Ok, so George W. Bush was the worst president in American history. A disaster and an embarrassment.

I get that.

What I’d like to know is: how long can the Obama administration and its supporters (and you know I am not one of them) say: “we inherited this mess,” or something to that effect?

At some point, it’s no longer about the problem you inherited and it is accountability for the decisions you actually make.

So, tell me…is it 1 year, 2 years, 4 years, 8 years, never?

Seriously. I want to know when the statute of limitations expires.

Thursday, November 12, 2009

How to react to sexism?

A few weeks back, I got some exceptional service at my car dealer, Fitzgerald Auto Mall.

I was so impressed that I interviewed the hero of the story and blogged about it.

The next day, I was back to pick up my car and I asked the 4 men in the room if they had seen the interview of their female co-worker on my blog.

One of them said, “All I saw were her ‘jimmies’ on the Internet.”

Now, it didn’t dawn on me until later, but I realized he meant breasts (I did a close-up of the logo on her shirt at the end…far from erotic, I will tell you.)

And I was really bothered by this.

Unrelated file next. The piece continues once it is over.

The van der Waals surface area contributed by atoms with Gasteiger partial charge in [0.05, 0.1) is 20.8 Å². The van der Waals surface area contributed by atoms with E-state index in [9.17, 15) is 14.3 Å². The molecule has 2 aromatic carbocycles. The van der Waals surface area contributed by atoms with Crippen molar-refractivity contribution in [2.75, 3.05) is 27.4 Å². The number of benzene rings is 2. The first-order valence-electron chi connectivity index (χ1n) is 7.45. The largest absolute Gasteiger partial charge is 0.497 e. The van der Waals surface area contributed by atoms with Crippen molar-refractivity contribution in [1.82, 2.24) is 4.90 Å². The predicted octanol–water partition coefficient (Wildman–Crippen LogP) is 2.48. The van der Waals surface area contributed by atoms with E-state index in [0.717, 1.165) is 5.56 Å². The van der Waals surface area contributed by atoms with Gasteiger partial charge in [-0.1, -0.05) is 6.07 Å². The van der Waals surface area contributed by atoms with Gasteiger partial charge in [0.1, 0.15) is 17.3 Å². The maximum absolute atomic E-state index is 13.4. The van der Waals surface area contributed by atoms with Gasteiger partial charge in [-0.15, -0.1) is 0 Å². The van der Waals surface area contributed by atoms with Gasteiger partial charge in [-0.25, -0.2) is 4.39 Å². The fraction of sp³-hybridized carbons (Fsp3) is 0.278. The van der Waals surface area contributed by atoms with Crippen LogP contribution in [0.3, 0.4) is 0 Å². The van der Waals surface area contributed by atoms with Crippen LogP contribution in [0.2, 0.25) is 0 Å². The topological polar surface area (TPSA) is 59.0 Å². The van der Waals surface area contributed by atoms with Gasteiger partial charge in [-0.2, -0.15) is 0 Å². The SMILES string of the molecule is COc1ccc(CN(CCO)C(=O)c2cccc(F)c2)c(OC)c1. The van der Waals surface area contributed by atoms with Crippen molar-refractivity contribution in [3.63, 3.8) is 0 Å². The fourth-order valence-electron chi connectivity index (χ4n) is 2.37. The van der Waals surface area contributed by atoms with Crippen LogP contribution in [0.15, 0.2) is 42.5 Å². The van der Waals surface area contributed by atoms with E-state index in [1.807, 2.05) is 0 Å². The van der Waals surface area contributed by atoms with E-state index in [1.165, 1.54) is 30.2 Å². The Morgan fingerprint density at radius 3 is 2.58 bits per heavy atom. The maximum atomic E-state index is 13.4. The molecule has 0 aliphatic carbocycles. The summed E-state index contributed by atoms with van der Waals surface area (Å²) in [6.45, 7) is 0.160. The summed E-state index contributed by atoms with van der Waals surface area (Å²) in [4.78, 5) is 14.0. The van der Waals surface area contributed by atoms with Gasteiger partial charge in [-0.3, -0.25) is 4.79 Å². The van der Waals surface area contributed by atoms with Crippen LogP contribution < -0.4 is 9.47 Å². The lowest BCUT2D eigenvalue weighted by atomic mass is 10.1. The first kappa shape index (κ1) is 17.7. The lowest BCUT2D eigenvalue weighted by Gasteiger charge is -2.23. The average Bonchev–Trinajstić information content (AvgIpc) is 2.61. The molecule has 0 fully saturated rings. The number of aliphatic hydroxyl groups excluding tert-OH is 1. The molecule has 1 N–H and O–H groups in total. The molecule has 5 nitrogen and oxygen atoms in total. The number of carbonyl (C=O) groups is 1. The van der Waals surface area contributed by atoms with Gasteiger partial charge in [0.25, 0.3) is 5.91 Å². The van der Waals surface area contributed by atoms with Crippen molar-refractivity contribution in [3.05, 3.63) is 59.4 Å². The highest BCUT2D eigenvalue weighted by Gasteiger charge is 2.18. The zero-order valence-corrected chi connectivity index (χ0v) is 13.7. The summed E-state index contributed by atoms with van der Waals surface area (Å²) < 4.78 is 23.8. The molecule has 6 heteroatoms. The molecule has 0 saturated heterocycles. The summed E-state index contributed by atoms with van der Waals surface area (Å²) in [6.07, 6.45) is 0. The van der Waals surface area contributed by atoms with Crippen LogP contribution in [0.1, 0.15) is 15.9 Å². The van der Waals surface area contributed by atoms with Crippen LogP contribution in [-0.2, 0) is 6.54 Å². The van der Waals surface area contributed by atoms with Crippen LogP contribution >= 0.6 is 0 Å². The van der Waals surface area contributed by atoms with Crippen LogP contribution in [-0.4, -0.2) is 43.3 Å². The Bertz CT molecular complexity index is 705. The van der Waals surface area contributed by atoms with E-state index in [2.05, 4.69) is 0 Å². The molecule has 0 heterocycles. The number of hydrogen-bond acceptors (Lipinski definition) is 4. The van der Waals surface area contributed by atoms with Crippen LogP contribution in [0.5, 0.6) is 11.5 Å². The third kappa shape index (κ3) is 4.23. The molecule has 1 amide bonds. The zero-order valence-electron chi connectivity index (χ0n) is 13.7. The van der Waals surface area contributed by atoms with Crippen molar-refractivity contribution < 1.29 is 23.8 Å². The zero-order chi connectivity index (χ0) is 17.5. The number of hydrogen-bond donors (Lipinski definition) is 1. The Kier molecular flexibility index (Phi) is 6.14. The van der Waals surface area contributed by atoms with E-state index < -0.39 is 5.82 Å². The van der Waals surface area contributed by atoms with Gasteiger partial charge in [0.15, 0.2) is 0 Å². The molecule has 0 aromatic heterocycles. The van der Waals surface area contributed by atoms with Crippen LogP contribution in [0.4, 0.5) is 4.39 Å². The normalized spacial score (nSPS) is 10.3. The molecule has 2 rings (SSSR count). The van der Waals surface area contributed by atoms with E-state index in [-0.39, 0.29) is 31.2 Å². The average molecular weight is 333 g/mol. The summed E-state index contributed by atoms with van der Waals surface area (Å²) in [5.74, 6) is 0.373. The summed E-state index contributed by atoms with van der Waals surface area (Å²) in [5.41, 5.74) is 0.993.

Here was someone I was praising and here was a guy (who was generally nice enough to me) belittling his co-worker in a completely sexist way.

The question: what do you think I should do about it?

Wednesday, November 11, 2009

The Anti-Semitic Believer…

So an Orthodox Jewish kid becomes a neo-Nazi….

Sounds like the beginning of a bad joke, but it’s not.

It’s the premise of the The Believer, a seriously warped movie that made me think A LOT. I really enjoyed the extremes to which your sensibilities were pushed in this one.

By taking you out of your comfort zone, you are forced to look at things in a new light and this movie did that.

Tuesday, November 10, 2009

Tearjerker Movie…

The Notebook.

It’s a beautiful story. The NFO and I were a wreck by the end.

Watch it.

Monday, November 09, 2009

Taxes and Economic Recovery….

So, I get a note from the Maryland Unemployment Insurance fund that because they are running low on funds (due to high claims), they are raising taxes on employers.

As a business owner, here’s how I think about it.

“Ok, it just got more expensive for me to hire someone, so I will hold back.”

Now, personally, I don’t want any employees, I prefer the Free Agent Nation (disclosure: client) model of working with sub-contractors, but when I think about margins and profitability, I see this angle and it gives me pause.

When you raise taxes on employers, you are slowing down the very process you need to speed up to get more people off unemployment.

Friday, November 06, 2009

Homeownership…a pain in the ?

Before I owned a home, my uncle Bob said to me that “owning a home is a pain in the ass. Something is always breaking.”